Tuesday, January 15, 2013

Accumulating Snow Targets Ohio Valley, Northeast Tonight/Tomorrow

Accumulating snow appears to be in the forecast for parts of the Ohio Valley and Northeast tonight into tomorrow morning.

The image displayed here shows the short range Rapid Refresh (RAP) weather forecast model's projected accumulated snowfall over the next 18 hours, ending at 12:00 PM EST. By this time, a stripe of snowfall has hit southern Indiana, southern Ohio and northern Kentucky as a result of a storm system sliding along the Southern US. Maximum snowfall appears to be as high as 3.1 inches, and this would most likely occur in Ohio or far west Pennsylvania.

Further into the Northeast, heavier snowfall appears prone to occur as strengthening takes place along the Atlantic. As a result of the proximity and strength of this storm to the Northeast, accumulating snow is likely along these areas. The highest totals appear aimed at State College PA and possibly extreme northern New Jersey, where just over 4 inches could accumulate. Lighter totals between 1 and 3 inches could hit much of the New England area, including New York and Massachusetts, among several states.


Arctic Being Overwhelmed By Immense Stratospheric Warming

All layers of the stratosphere are being impacted by an incredibly large and immense sudden stratospheric warming at this time. The above animation shows 10 millibar temperatures from mid December to january 11th. You can see the current warming event originating from the Himalayas and has now propagated to the Arctic. The thing that makes this warming so incredible is just how much land it is covering, and just how intense this warming really is. According to observed temperatures like the one shown below, this event was indeed historic, breaking the daily stratosphere record temperature for a few days:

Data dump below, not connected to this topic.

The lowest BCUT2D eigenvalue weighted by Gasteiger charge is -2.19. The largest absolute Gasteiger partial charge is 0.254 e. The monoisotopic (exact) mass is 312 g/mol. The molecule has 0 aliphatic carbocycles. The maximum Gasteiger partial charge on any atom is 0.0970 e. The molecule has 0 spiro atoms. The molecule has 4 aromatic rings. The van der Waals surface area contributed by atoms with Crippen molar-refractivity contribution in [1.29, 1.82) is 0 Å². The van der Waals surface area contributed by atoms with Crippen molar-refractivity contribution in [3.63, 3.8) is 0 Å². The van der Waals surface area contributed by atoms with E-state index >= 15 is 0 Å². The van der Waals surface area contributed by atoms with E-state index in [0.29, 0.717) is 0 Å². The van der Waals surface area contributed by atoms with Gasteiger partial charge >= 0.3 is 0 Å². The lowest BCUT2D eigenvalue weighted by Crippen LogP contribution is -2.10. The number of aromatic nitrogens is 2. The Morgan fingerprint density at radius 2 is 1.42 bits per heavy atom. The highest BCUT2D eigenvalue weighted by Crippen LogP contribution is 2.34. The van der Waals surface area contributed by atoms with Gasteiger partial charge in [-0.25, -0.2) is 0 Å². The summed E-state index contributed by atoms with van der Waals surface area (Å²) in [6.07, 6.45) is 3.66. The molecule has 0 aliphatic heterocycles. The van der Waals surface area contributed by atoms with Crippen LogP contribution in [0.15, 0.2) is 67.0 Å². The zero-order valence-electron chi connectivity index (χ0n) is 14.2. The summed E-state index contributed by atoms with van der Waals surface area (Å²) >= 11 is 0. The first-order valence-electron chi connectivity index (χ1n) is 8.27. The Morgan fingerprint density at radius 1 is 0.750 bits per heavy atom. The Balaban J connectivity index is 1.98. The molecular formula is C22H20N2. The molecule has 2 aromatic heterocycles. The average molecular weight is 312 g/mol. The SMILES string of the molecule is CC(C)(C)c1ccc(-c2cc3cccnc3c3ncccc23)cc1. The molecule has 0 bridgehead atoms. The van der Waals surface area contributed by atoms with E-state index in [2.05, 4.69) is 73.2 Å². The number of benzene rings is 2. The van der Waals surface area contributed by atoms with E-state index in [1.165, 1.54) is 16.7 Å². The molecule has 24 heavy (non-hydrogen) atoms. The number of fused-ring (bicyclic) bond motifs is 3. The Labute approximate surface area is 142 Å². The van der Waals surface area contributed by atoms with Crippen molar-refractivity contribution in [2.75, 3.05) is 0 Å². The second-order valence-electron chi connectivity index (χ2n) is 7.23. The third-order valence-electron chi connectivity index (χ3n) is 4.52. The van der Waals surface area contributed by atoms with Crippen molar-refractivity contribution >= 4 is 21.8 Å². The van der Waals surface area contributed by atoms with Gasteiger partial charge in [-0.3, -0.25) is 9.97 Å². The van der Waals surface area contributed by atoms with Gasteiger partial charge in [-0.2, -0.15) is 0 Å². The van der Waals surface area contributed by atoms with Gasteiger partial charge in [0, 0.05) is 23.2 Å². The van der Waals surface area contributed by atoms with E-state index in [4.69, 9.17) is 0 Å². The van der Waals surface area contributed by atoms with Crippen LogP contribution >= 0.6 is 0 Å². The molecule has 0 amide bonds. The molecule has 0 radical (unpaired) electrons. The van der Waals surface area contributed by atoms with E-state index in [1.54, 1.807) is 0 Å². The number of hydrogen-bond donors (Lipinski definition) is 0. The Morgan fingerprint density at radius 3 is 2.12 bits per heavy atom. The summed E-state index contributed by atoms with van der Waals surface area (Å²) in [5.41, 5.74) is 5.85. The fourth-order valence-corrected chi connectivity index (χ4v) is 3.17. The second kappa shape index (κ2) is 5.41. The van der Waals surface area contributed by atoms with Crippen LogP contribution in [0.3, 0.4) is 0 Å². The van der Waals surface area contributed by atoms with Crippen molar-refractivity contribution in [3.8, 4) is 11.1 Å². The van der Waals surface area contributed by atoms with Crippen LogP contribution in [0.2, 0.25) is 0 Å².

Unusually intense warming is also going on in the lower, more significant layers of the stratosphere, including the 30mb and 50mb layers respectively shown below:

If history of sudden stratospheric warmings are any testament to what could happen from these warmings, Siberia could be right in predicting a very cold February for much of the nation from above normal snow cover in the last half of the month of October 2012.


Coronal Mass Ejection May Hit Earth

A coronal mass ejection, or CME, appears to be likely to hit Earth in the next several days.

The image displayed here shows the solar wind forecast for the late hours of January 16th. If we look at the top left set of images, we see a small but intense band of colors just beginning to hit a small green circle. That green circle is Earth, and that small band of colors is a coronal mass ejection (CME). When the sun gets 'agitated', it puts out a burst of energy that can fly in any direction. Some happen to put Earth in the line of fire, and this is one of those times.

If this happens, radio transmissions may be disrupted, some airplanes may see slight communication difficulties, but unless this event becomes major in the next model forecast, this will not be a significant event.